Two dimensional materials are a promising candidate for future electronic, (bio)sensing, photonic and even energy applications. The list of available 2D materials is very long and include transition metal dichalcogenides (e.g. MoS2, MoSe2, WS2...), graphene, phosphorene, h-BN... The range of interesting physical properties of these 2D materials is extended and includes high thermal conductivity, flexibility, tunable light absorption, superconductivity, high mobility... All these properties are combined with the ultimate thickness control that can be achieved with these 2D materials. As a result, van der Waals (hetero)structures are very exciting for future electronic applications.
It is clear that a low 2D material defect density is required for the development of electronic devices. The best synthetic 2D material quality is currently obtained during high temperatures growth processes (>>700 oC). This high growth temperatures makes it practically impossible to directly deposit the 2D material at the desired location in a device. As a result, the transfer of these 2D materials seems unavoidable, while the knowledge to perform such a transfer process is currently very poor. A typical transfer process consists of the delamination of the 2D material from its growth substrate, followed by the lamination on a desired target substrate. As these 2D materials are only van der Waals bonded, it is immediately clear that such a pick and place process is already very challenging on its own. To complicate the transfer process further, the ultimate thickness scaling of these 2D materials makes them strongly influenced by their surroundings. Some of the materials are not only sensitive to doping by surrounding molecules, but are even very vulnerable to oxidation. This makes control over both top and bottom interface extremely important during and after transfer. Furthermore, the flexible nature of these materials make stress/strain control very challenging. On the contrary, one could use the sensitivity of these materials to dope them in a controlled way or even change its properties by varying the strain of the layer. In order to obtain this level of control, one has to gain much more fundamental insights in the behavior of these 2D materials when handling and laminating them on different materials.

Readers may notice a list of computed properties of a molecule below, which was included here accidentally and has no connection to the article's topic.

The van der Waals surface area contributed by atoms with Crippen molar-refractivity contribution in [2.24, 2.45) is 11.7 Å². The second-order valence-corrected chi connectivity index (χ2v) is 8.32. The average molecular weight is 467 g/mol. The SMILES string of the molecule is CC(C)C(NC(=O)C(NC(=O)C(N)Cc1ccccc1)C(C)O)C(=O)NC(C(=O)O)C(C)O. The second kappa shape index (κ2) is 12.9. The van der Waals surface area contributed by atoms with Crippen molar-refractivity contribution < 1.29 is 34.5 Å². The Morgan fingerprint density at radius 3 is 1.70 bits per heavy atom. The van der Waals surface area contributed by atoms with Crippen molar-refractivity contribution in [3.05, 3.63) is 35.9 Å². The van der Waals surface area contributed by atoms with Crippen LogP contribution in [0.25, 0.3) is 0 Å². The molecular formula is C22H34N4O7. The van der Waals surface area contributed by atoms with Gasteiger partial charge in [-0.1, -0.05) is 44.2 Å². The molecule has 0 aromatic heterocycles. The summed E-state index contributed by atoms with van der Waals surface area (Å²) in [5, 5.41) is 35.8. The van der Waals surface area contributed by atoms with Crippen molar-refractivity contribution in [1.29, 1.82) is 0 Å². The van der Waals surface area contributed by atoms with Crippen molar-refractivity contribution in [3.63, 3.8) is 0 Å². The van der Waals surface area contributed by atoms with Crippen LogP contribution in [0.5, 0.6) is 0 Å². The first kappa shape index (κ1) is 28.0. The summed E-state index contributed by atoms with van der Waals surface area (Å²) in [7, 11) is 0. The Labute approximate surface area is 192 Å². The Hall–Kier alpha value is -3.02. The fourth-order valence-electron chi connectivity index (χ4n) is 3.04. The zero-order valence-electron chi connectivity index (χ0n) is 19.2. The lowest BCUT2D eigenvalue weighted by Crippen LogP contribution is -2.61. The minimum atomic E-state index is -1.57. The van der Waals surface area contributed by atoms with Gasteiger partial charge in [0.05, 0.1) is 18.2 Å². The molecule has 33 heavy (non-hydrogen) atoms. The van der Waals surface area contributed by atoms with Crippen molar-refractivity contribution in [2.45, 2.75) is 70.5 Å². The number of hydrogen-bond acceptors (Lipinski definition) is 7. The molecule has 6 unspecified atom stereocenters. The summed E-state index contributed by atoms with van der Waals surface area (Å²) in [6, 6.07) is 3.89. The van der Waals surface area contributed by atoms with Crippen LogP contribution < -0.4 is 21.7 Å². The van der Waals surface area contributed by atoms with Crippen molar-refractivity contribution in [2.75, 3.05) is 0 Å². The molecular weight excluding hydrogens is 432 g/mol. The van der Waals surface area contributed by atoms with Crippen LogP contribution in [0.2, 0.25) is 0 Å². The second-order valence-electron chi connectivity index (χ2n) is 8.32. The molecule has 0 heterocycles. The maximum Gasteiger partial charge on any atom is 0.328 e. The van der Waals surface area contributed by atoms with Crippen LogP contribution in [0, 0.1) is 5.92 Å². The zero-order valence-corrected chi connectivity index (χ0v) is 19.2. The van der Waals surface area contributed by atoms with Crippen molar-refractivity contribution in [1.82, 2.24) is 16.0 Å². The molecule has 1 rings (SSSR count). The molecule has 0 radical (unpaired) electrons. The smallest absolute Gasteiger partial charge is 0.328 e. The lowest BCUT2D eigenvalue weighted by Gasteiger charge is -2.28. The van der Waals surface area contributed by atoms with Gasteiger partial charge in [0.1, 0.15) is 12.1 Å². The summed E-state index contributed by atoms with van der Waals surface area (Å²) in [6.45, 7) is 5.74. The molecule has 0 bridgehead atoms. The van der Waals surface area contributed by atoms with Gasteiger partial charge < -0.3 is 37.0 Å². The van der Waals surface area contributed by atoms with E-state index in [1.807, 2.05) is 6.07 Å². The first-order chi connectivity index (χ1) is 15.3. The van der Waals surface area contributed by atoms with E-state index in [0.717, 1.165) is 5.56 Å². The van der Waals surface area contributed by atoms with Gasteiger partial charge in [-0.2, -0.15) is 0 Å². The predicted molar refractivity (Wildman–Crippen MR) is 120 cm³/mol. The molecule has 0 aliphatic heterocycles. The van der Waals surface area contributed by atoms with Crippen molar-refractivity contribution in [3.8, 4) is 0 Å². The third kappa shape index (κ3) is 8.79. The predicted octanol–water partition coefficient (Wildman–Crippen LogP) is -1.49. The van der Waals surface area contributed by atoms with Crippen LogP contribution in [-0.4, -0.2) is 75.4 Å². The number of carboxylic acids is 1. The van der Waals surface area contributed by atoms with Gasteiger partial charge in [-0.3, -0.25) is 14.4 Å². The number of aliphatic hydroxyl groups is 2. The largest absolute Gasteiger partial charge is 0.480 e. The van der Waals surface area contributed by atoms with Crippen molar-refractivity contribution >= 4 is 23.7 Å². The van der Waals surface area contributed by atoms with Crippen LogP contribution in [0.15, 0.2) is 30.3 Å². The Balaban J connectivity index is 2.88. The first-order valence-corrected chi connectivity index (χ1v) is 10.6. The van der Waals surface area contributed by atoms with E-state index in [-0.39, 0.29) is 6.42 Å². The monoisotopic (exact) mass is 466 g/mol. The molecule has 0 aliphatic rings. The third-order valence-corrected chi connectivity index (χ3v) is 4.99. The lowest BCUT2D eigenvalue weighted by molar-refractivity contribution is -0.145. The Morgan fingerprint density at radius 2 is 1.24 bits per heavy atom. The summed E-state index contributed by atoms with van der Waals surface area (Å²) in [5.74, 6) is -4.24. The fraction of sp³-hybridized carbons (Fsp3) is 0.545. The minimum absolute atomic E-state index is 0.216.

It is very clear that different challenges lie ahead to achieve a successful transfer. For example, one needs to understand how adhesion forces can be tuned to achieve a successful 2D material delamination from the growth substrate, but also a successful lamination on a target substrate. Since everything occurs at interfaces, experimental research is challenging and state-of-the-art characterization techniques will have to be used to achieve the necessary level of understanding. Heterogeneous 2D material stacking might be a possible way forward to control interfaces, but also the use of self-assembled monolayers or even other out-of-the-box routes can lead to the desired level of transfer control. Electrical device characterization will be the final proof of the achieved level of interface and strain control.
Type of work: 10% Literature study, 60% experimental work, 30% data analysis
Supervisor: Stefan De Gendt
Daily advisors: Steven Brems, Alain Phommahaxay
The reference code for this PhD position is STS1712-43. Mention this reference code on your application form.